This is something that feels very familiar as we have always done this every year no matter where we have lived. From Michigan to Ohio to Pennsylvania to Texas to Oregon and now here in Denmark. And while we may be a little earlier than the average Scandi with our tree procurement and installation, I can highly recommend the experience. This was our second annual outing to one of the seriously most hyggeligt Christmas markets and tree farms in Nordsjælland – Rosendal Julemarked. You can take a historic train ride from Hellerup Station or Hillerød Station to reach Rosendal Farm in little Ålsgårde near Helsingnør. From the train depot, it is a short walk to the farm where you follow the tree-lined path down to the barn where all the Jule activity is happening.
There are chickens and roosters roaming around the pre-cut trees. Warm your hands on the open burners before grabbing a saw and heading out to the field if you want to pick your own. Wear boots as it can be very muddy.
There are only two kinds of trees available here – Nordmann Firs and Rødgrans (a traditional Spruce tree.) Being an Oregon girl from the land of towering Douglas fir trees – I always go for a fir. Scurry on out to the field and take a look. Just don’t let your wee lass get too fixated on any specific one only to be drawn to tears when that wasn’t the family’s selection (second year in a row). I do not negotiate with terrorists, but I am somewhat remiss to admit – I buckled and we took hers. Red-faced and muddy – with our heavy, green, fragrant fir in tow, we head back to the Julemarked.
Apparently hers was the one Juletræer without exception
Dansk Juletræer – Rosendal Julemarked
While Far (Dad) has them tie up the tree, we are welcome to explore the barn – there are bunnies to cuddle and round pink little piggies to pet. Small children might want to ride a pony or be pulled in a cart.
Walk in past the caught pheasants and deer for your dinner and be instantly charmed. Little white lights twinkle through the hay-lined market. Tucked in amidst baubles and trinkets and décor for your tree – small Julegaver (gifts) are sold – and everywhere wishes of “Glædelig Jul.”
Rosendal Julemarked – Ålsgårde, Denmark
Rosendal Julemarked – Ålsgårde, Denmark
Pheasants for sale
Julemarked is Danish for Christmas market and Rosendal’s is super hyggeligt
Glædelig Jul from Rosendal Julemarked
Julegaver and Christmas decorations at Rosendal Julemarked
Julegaver and Christmas decorations at Rosendal Julemarked
But more than the tree drama and fluffy lop bunnies, my favorite part of the Rosendal experience is the warm Gløgg* or Cocoa and fresh æbleskivers with jam and powdered sugar. You order per person, with three to an order, but they are so fluffy and yummy that you might need a second round. I’m not saying that we did. But YOU might. Cozy and candle lit, with a live roaring fire – the back hall of the market is a perfect respite. Our first year here our visit was timed closer to Christmas and the tables were packed. But this year, we had no trouble finding the perfect spot to enjoy this first Sunday of the advent season!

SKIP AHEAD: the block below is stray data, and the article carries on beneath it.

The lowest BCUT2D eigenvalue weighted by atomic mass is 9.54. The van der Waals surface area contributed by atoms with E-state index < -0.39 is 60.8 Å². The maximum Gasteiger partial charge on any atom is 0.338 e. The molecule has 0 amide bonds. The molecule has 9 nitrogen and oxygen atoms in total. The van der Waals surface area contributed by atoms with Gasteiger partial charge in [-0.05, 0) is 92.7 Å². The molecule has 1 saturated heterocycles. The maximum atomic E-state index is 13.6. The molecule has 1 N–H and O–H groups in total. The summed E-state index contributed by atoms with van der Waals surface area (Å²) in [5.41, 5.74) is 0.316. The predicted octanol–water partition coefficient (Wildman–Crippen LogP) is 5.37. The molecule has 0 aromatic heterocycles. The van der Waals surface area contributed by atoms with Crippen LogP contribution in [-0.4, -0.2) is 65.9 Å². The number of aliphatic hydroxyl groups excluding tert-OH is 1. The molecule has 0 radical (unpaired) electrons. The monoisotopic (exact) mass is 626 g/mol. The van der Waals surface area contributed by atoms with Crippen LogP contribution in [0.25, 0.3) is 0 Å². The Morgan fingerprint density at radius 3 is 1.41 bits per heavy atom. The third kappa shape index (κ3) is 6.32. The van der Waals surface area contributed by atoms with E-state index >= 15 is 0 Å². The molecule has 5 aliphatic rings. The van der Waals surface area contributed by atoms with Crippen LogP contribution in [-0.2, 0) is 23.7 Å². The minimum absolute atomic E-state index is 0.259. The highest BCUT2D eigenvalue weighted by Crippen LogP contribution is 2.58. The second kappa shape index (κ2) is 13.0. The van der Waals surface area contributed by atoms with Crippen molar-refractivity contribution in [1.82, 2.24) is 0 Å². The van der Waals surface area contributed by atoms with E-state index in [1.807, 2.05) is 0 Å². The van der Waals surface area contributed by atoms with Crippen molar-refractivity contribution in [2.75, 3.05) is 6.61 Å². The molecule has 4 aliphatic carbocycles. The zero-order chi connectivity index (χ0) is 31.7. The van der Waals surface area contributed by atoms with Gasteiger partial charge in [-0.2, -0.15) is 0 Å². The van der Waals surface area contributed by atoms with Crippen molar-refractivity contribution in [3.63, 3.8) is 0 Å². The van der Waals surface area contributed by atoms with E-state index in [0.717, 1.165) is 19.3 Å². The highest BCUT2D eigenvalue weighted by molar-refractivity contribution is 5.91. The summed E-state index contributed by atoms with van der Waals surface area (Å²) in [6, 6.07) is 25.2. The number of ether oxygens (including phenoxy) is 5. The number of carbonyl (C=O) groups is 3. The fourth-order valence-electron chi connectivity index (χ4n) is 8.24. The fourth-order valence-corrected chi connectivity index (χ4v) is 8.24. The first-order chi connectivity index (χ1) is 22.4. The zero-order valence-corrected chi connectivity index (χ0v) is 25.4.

Æbleskivers and Gløgg or Varme Kakao
Delicious Æbleskivers and Gløgg or Varme Kakao
A quintessential Danish Jul experience. And while I can probably not pronounce Glædelig correctly – I can still wish you one. Glædelig Jul! Cheers from Copenhagen! – Erin
You can’t beat the brilliant blue Baltic Sea here at Bellevue Beach
Soak in the scene on this swath of sand in Klampenborg
Today I took the long way round after dropping my youngest at school, the older two having already made it on their own for their early starts. Not having finished my morning coffee when the wee lass wanted off to catch her friends before the bell rung, I put it in a flask to take along. (No, not an alcoholic flask. Flask = thermos; my UK friends might be rubbing off, can you tell?) Repositing the lass with friends at school, I kiss goodbye and head off on my bike. I make my way via the neighborhoods that skirt Copenhagen’s northeastern suburbia to my destination – Bellevue Beach on the water in Klampenborg. You can also get here easily by train, but it is unbelievably beautiful weather this week and it feels good to be out of the rain. (Forgive me – my son is learning how to play America on his guitar and it just seeps in.)
Half a year. Expatriates for half a year. It has been six months since we stepped away from my mom’s driveway, kissing our family and dog goodbye. Handed over the keys of our home to renters the day before, after countless days culling and packing and separating and storing all our earthly belongings. Much of sold in an epic yard sale. Much of it in my mother’s attic. Some more of it cordoned off in our own garage. Boats sold, cars sold or given away or stored. Goodbye parties with friends for both the littles and the adults. All behind us. Getting on that plane, there was a collective familial exhale. The months and months of preparing, planning and processing before that moment now complete. Yes, it was bittersweet. Tears were shed. Hugs held longer than normal. But the anticipation and excitement and sheer utter exhaustion took over and flying around the world became surreal. Not on vacation. But flying 30 hours around the world to our new home. To Denmark.